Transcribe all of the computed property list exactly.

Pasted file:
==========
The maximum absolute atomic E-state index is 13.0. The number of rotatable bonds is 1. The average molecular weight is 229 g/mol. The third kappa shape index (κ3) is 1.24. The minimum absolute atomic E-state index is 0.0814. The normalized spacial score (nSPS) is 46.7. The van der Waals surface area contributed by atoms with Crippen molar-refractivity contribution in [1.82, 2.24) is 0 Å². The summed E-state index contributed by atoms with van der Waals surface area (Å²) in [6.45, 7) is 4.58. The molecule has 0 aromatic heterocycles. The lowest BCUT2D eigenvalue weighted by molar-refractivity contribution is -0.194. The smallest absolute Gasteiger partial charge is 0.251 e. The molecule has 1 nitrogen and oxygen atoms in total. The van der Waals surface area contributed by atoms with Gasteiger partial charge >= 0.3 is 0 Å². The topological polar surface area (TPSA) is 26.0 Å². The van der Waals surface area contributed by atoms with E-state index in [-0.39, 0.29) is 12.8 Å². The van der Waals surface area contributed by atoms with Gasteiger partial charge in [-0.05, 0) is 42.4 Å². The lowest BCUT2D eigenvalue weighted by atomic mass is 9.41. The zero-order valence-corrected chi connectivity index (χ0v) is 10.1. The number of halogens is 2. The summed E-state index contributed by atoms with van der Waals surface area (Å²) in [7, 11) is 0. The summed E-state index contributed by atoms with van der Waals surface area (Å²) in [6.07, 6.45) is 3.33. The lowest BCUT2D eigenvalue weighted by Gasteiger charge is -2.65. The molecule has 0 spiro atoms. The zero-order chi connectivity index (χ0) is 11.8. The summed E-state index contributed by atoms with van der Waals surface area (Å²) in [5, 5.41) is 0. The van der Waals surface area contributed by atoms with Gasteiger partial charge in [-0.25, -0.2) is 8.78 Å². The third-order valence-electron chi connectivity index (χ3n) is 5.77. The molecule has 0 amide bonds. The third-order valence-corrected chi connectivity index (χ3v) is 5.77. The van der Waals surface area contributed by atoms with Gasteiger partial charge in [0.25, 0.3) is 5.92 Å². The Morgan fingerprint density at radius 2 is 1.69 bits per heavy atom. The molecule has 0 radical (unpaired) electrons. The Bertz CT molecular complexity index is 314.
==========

The maximum absolute atomic E-state index is 13.0. The number of rotatable bonds is 1. The average molecular weight is 229 g/mol. The third kappa shape index (κ3) is 1.24. The minimum absolute atomic E-state index is 0.0814. The normalized spacial score (nSPS) is 46.7. The van der Waals surface area contributed by atoms with Crippen molar-refractivity contribution in [1.82, 2.24) is 0 Å². The summed E-state index contributed by atoms with van der Waals surface area (Å²) in [6.45, 7) is 4.58. The molecule has 0 aromatic heterocycles. The lowest BCUT2D eigenvalue weighted by molar-refractivity contribution is -0.194. The smallest absolute Gasteiger partial charge is 0.251 e. The molecule has 1 nitrogen and oxygen atoms in total. The van der Waals surface area contributed by atoms with Gasteiger partial charge >= 0.3 is 0 Å². The topological polar surface area (TPSA) is 26.0 Å². The van der Waals surface area contributed by atoms with E-state index in [-0.39, 0.29) is 12.8 Å². The van der Waals surface area contributed by atoms with Gasteiger partial charge in [-0.05, 0) is 42.4 Å². The lowest BCUT2D eigenvalue weighted by atomic mass is 9.41. The zero-order valence-corrected chi connectivity index (χ0v) is 10.1. The number of halogens is 2. The summed E-state index contributed by atoms with van der Waals surface area (Å²) in [7, 11) is 0. The summed E-state index contributed by atoms with van der Waals surface area (Å²) in [6.07, 6.45) is 3.33. The lowest BCUT2D eigenvalue weighted by Gasteiger charge is -2.65. The molecule has 0 spiro atoms. The zero-order chi connectivity index (χ0) is 11.8. The summed E-state index contributed by atoms with van der Waals surface area (Å²) in [5, 5.41) is 0. The van der Waals surface area contributed by atoms with Gasteiger partial charge in [-0.25, -0.2) is 8.78 Å². The third-order valence-electron chi connectivity index (χ3n) is 5.77. The molecule has 0 amide bonds. The third-order valence-corrected chi connectivity index (χ3v) is 5.77. The van der Waals surface area contributed by atoms with Gasteiger partial charge in [0.25, 0.3) is 5.92 Å². The Morgan fingerprint density at radius 2 is 1.69 bits per heavy atom. The molecule has 0 radical (unpaired) electrons. The Bertz CT molecular complexity index is 314.